Our classroom

I am enjoying my classes very much.  Neri is an excellent teacher and very personable and we are enjoying each other’s company.  He continues to correct my pronunciation and harass me about my mistakes and I do my best to challenge him on obscure points of grammar.  Some days, after countless corrections, I feel like I will never master this language, but another day, I suddenly realize that I understand nearly all of the conversation between two Guatemalans at a nearby table.

The only real downside is the scarcity of people.  When Susan and I came here in 2005, there were thirty or more students in our school and eight or ten other people in our house.  Mealtime conversation was stimulating and enjoyable and we made many good friends.  I wasn’t concerned about travelling here by myself since I expected lots of company and many opportunities to make friends.  As it is, mealtimes can be a bit boring, especially when Cony is away for a few days and I eat by myself at a huge table meant to seat twelve people.

October 20
When we hiked up to the cross a few days ago, Jim pointed out another interesting vantage point.  El Cerro del Santo Domingo is a private establishment located on another hill, high above the city.  There is a restaurant, an exhibition of modern art and beautiful scenic views.  Feeling cocky after the easy hike up to Cerro de la Cruz, I disdain the free shuttle and set out up the hill on foot.  The road is cobblestone, in good repair, about two Km long – and incredibly steep!  I often brag that I am still twenty-five years old on the inside, but by the time I reach the top, I feel much older than that!



Road “UP” to El Cerro del Santo Domingo

View of Antigua from the top

The highlight of the visit is an exhibition of the life work of Efraín Recinos, a Guatemalan contemporary architect, muralist, urbanist, painter and sculptor.  I’m normally not very enthusiastic about modern art, but I find his work fascinating.  Large sculptures and murals are situated throughout a beautiful park setting and smaller works are housed in a small museum.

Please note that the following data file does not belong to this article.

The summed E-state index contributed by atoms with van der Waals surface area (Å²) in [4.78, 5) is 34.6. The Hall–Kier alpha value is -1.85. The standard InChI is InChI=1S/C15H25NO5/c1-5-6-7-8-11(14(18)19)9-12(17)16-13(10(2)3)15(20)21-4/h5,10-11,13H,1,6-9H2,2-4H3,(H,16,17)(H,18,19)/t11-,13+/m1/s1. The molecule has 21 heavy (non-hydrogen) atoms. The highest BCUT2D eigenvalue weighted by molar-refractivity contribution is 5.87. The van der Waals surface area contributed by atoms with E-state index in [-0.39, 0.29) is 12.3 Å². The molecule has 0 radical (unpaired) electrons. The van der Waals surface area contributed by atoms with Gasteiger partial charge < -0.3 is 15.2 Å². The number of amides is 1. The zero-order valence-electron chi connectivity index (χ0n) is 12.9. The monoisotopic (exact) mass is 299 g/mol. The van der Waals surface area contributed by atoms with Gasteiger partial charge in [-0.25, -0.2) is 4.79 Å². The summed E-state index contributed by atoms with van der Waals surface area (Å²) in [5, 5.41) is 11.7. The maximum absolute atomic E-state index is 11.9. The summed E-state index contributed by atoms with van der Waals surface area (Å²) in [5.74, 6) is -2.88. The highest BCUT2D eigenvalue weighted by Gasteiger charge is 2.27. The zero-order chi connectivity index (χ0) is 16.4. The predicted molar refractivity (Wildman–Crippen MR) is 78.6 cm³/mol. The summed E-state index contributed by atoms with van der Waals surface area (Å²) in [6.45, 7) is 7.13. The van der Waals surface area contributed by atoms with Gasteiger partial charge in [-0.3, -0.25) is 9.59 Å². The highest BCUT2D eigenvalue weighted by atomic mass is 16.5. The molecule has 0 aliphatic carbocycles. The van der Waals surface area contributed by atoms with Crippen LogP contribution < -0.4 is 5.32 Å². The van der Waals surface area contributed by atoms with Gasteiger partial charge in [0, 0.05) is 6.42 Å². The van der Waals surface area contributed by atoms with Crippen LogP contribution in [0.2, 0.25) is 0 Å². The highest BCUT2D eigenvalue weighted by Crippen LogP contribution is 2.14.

Parts of a large, multi-part mural by Efraín Recinos

The hike back down is easier and quicker!

Usually in the afternoon after classes, I head out to find something interesting to do.  There is no end of museums and ruined churches to visit.  Today, I visit the Convento de las Capuchinas.  This large church and convent was consecrated in 1736, and then partially damaged in the earthquake of 1773.  The Capuchins wisely decided there were better places than Antigua to live in a large stone building and moved all their assets to Guatemala City.  The building stood empty for years until the archbishop put it up for sale in 1813.  Restoration began in 1943 and restored parts of the building now house a museum and the offices of the National Council for the Protection of La Antigua Guatemala.  The museum is devoted to religious art and old paintings of saints hold little appeal for me, but the building itself has many interesting features.  It would be nice to have a guide to explain everything but there seems to be none available on this day.



Cells in which the sisters passed their annual retreats; built around a circular space.

A beautiful bouganinvillea in the courtyard of the cloisters



The pila where clothes are washed

A domed tower on the roof

October 27